really short reviews 2015

Welcome to Rain Taxi’s Really Short Reviews! Here we present short pieces by staff members past and present. RSRs will post occasionally on this page throughout the year. For eclectic assortments from the previous years, visit these links:

2013 Really Short Reviews
2014 Really Short Reviews
2015 Really Short Reviews

Between You & Me: Confessions of a Comma Queen

betweenyouandmeMary Norris
W. W. Norton & Company ($24.95)

“If you must order baby back ribs, try thinking of ‘baby’ as meaning ‘miniature’ instead of ‘wee creature.’ Or become a vegetarian.” Between You & Me is full of such good advice. You’d expect as much from a book that quotes approvingly from Edward N. Teall’s Meet Mr. Hyphen: “Good compounding is a manifestation of character.” Mary Norris, copyeditor for the New Yorker, takes her job seriously; as she says when defending the magazine’s strict comma policy, “Another publication would let you figure it out for yourself. And if that’s what you want, you can always read some other magazine.” Figure out what, for example? Without the commas in “Before Atwater died, of brain cancer, in 1991, he expressed regret . . ." we would have only our common sense to tell us how many times Atwater died. Grammar makes it clear that the cause and timing refer to a singular death. Think you can do without the clarification? Maybe you can. But Between You & Me teaches you to think like (should we say as?) a copyeditor. It offers a fun mix of anecdotes from Norris’s life at the copy desk; historical curiosities such as the U.S.’s underappreciated “apostrophe-eradication policy” and the fact that “editors of Webster’s Third saved eighty pages by cutting down on commas”; and practical instruction on usage. Whether or not you know the meanings of nominative and accusative, this is helpful: “‘who’ and ‘whom’ are standing in for a pronoun: ‘who’ stands in for ‘he, she, they, I, we’; ‘whom’ stands in for ‘him, her, them, me, us.’”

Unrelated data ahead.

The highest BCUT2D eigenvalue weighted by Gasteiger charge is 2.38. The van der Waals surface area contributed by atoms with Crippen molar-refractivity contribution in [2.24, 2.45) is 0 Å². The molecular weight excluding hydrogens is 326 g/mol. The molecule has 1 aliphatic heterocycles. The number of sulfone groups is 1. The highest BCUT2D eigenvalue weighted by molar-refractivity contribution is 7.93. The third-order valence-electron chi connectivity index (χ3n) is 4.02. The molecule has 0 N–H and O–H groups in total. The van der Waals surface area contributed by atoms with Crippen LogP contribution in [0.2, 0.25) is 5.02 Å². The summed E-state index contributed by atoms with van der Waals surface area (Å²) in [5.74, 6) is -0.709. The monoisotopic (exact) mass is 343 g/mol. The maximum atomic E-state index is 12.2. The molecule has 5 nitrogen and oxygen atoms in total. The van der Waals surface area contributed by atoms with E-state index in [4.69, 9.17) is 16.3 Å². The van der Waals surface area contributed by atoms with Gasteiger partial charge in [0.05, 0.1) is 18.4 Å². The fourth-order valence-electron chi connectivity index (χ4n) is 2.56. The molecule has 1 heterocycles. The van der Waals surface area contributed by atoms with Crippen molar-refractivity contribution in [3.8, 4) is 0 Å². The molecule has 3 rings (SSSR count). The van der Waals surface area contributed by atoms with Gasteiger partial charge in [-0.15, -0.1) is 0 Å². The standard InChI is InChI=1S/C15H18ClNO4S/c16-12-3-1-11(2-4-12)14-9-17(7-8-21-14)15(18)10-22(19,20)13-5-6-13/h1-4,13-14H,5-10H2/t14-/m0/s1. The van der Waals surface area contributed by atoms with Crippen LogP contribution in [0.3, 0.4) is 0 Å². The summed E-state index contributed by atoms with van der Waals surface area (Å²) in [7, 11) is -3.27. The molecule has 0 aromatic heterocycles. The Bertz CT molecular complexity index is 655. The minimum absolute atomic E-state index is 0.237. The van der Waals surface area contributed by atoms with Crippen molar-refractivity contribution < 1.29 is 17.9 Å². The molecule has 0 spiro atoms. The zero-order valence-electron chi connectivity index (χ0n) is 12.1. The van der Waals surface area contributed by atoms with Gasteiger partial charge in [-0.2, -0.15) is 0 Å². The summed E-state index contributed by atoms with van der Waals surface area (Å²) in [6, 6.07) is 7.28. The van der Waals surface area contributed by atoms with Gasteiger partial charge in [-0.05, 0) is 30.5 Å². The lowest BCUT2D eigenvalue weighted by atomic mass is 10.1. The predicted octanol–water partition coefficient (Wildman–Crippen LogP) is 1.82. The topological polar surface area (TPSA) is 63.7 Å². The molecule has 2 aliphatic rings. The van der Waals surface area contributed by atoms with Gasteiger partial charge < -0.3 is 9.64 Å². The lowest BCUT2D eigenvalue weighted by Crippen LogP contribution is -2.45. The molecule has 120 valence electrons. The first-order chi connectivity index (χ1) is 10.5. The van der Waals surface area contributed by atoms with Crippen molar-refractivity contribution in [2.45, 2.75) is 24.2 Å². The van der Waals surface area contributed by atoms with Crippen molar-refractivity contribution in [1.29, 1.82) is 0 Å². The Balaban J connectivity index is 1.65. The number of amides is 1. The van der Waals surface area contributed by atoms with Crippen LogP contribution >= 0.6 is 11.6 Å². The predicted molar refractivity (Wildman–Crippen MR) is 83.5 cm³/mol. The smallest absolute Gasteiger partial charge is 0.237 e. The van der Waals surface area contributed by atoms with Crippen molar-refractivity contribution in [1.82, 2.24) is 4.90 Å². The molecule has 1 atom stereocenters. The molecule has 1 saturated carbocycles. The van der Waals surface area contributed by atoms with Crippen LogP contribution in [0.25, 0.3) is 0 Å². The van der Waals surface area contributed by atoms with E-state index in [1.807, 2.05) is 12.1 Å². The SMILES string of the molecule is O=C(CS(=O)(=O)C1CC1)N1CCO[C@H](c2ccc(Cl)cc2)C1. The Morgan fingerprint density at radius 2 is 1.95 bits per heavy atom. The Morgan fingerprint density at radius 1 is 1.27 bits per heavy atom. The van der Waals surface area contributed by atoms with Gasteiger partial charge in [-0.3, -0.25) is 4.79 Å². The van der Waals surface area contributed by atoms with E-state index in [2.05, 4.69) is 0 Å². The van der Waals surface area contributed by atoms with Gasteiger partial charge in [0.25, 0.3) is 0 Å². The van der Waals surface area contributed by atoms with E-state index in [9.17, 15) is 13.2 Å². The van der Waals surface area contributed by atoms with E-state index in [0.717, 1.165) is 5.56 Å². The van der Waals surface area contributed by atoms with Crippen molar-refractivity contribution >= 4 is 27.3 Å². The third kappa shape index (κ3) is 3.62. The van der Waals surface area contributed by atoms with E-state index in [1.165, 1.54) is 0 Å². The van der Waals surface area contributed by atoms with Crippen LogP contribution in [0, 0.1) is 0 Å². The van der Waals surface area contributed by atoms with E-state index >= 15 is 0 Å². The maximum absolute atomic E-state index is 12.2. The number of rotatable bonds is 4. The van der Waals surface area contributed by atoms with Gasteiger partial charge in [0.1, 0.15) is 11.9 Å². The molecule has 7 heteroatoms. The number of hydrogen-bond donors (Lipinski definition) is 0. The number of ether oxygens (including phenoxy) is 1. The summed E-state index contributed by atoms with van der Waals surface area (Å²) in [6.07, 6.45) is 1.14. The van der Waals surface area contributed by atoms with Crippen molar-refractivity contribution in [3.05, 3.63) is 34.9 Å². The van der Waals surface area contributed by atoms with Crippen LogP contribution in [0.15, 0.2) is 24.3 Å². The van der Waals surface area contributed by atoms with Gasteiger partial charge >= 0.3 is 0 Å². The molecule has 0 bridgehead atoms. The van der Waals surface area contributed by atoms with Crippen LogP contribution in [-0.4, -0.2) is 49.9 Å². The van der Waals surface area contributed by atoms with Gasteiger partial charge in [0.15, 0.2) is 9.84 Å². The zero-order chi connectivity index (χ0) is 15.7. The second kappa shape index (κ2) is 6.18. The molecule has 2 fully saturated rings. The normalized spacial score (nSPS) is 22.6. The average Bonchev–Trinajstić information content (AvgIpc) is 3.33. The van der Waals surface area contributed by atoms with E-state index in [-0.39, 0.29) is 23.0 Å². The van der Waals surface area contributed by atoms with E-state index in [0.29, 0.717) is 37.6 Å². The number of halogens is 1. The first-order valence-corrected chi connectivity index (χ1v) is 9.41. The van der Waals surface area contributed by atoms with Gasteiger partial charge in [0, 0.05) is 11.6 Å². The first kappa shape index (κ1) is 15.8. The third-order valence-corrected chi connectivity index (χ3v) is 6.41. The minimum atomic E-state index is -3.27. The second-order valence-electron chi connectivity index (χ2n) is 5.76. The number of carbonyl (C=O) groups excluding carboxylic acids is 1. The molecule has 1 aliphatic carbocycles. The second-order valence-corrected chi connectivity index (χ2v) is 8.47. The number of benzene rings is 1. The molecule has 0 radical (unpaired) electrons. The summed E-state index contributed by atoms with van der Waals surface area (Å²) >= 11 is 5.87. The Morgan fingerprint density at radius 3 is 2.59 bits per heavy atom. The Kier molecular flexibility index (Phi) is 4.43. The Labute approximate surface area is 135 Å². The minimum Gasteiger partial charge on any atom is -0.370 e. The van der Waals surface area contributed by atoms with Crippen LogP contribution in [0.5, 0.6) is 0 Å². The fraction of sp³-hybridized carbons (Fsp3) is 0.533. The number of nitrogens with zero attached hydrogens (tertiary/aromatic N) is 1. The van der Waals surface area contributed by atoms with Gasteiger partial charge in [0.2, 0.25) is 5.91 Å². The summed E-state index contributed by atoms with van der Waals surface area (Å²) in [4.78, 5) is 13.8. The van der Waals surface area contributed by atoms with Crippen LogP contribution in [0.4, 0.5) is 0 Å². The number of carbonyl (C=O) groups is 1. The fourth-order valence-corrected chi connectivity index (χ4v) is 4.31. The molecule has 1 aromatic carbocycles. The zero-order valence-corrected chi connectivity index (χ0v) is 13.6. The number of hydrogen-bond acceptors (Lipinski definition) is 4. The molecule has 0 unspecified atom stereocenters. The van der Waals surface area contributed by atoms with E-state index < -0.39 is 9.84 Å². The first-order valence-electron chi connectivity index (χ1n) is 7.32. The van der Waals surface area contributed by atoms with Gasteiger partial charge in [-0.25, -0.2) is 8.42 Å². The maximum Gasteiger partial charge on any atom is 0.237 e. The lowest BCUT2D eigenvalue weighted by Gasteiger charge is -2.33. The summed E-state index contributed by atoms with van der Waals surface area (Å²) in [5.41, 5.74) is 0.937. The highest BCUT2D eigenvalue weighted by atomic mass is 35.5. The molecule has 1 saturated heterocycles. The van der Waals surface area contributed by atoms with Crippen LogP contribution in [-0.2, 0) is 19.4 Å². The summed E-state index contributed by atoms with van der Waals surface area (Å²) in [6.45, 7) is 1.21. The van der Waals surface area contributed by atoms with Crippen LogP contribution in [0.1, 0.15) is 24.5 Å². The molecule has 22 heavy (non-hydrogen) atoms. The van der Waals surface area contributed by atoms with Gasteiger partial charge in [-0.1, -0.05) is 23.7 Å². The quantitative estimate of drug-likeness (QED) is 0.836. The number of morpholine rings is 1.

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Dr. Mütter’s Marvels: A True Tale of Intrigue and Innovation at the Dawn of Modern Medicine

drmuttersmarvelsCristin O’Keefe Aptowicz
Gotham Books ($27.50)